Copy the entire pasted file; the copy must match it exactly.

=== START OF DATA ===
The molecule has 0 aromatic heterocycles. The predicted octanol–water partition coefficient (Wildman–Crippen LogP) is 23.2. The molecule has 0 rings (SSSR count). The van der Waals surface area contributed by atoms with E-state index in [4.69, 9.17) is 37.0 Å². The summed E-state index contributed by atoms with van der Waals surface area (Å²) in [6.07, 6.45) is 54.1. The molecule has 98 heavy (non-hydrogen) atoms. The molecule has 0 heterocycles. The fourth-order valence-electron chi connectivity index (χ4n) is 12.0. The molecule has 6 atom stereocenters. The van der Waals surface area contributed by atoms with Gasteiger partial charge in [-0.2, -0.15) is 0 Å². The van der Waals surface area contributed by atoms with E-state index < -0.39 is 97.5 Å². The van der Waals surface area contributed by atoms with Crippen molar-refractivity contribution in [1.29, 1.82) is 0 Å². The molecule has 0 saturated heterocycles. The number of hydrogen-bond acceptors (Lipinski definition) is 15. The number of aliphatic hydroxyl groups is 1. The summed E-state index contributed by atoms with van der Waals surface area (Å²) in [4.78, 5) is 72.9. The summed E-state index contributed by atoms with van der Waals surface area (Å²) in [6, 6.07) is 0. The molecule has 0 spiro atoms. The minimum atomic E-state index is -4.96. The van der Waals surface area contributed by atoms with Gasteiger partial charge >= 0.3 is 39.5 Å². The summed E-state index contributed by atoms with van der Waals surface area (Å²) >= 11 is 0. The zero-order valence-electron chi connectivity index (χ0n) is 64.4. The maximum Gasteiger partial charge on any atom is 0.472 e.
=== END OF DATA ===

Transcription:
The molecule has 0 aromatic heterocycles. The predicted octanol–water partition coefficient (Wildman–Crippen LogP) is 23.2. The molecule has 0 rings (SSSR count). The van der Waals surface area contributed by atoms with E-state index in [4.69, 9.17) is 37.0 Å². The summed E-state index contributed by atoms with van der Waals surface area (Å²) in [6.07, 6.45) is 54.1. The molecule has 98 heavy (non-hydrogen) atoms. The molecule has 0 heterocycles. The fourth-order valence-electron chi connectivity index (χ4n) is 12.0. The molecule has 6 atom stereocenters. The van der Waals surface area contributed by atoms with Gasteiger partial charge in [-0.2, -0.15) is 0 Å². The van der Waals surface area contributed by atoms with E-state index < -0.39 is 97.5 Å². The van der Waals surface area contributed by atoms with Crippen molar-refractivity contribution in [1.29, 1.82) is 0 Å². The molecule has 0 saturated heterocycles. The number of hydrogen-bond acceptors (Lipinski definition) is 15. The number of aliphatic hydroxyl groups is 1. The summed E-state index contributed by atoms with van der Waals surface area (Å²) in [4.78, 5) is 72.9. The summed E-state index contributed by atoms with van der Waals surface area (Å²) in [6, 6.07) is 0. The molecule has 0 spiro atoms. The minimum atomic E-state index is -4.96. The van der Waals surface area contributed by atoms with Gasteiger partial charge >= 0.3 is 39.5 Å². The summed E-state index contributed by atoms with van der Waals surface area (Å²) >= 11 is 0. The zero-order valence-electron chi connectivity index (χ0n) is 64.4. The maximum Gasteiger partial charge on any atom is 0.472 e.